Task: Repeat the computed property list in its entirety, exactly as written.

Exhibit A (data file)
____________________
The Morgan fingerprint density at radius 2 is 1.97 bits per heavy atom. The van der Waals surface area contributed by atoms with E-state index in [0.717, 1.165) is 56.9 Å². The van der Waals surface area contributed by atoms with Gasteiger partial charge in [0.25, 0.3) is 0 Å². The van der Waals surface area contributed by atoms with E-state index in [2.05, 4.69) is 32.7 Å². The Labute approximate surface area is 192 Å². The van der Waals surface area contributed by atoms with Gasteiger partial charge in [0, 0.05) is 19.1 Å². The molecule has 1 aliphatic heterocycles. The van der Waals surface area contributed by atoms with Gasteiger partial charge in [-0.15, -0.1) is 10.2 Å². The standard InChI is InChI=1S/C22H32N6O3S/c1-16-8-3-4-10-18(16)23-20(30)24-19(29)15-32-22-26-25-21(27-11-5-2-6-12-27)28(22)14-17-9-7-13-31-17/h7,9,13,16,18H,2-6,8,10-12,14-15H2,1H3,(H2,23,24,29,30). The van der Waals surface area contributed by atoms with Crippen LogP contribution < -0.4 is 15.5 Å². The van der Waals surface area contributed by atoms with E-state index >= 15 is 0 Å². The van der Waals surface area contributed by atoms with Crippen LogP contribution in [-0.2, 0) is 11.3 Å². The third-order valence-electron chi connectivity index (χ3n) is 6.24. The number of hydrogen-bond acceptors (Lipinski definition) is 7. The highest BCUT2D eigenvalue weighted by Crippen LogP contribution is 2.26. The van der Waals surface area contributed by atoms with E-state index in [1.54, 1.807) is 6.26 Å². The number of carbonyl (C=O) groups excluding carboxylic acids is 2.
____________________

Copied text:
The Morgan fingerprint density at radius 2 is 1.97 bits per heavy atom. The van der Waals surface area contributed by atoms with E-state index in [0.717, 1.165) is 56.9 Å². The van der Waals surface area contributed by atoms with Gasteiger partial charge in [0.25, 0.3) is 0 Å². The van der Waals surface area contributed by atoms with E-state index in [2.05, 4.69) is 32.7 Å². The Labute approximate surface area is 192 Å². The van der Waals surface area contributed by atoms with Gasteiger partial charge in [0, 0.05) is 19.1 Å². The molecule has 1 aliphatic heterocycles. The van der Waals surface area contributed by atoms with Gasteiger partial charge in [-0.15, -0.1) is 10.2 Å². The standard InChI is InChI=1S/C22H32N6O3S/c1-16-8-3-4-10-18(16)23-20(30)24-19(29)15-32-22-26-25-21(27-11-5-2-6-12-27)28(22)14-17-9-7-13-31-17/h7,9,13,16,18H,2-6,8,10-12,14-15H2,1H3,(H2,23,24,29,30). The van der Waals surface area contributed by atoms with Crippen LogP contribution < -0.4 is 15.5 Å². The van der Waals surface area contributed by atoms with E-state index >= 15 is 0 Å². The van der Waals surface area contributed by atoms with Crippen LogP contribution in [-0.2, 0) is 11.3 Å². The third-order valence-electron chi connectivity index (χ3n) is 6.24. The number of hydrogen-bond acceptors (Lipinski definition) is 7. The highest BCUT2D eigenvalue weighted by Crippen LogP contribution is 2.26. The van der Waals surface area contributed by atoms with E-state index in [1.54, 1.807) is 6.26 Å². The number of carbonyl (C=O) groups excluding carboxylic acids is 2.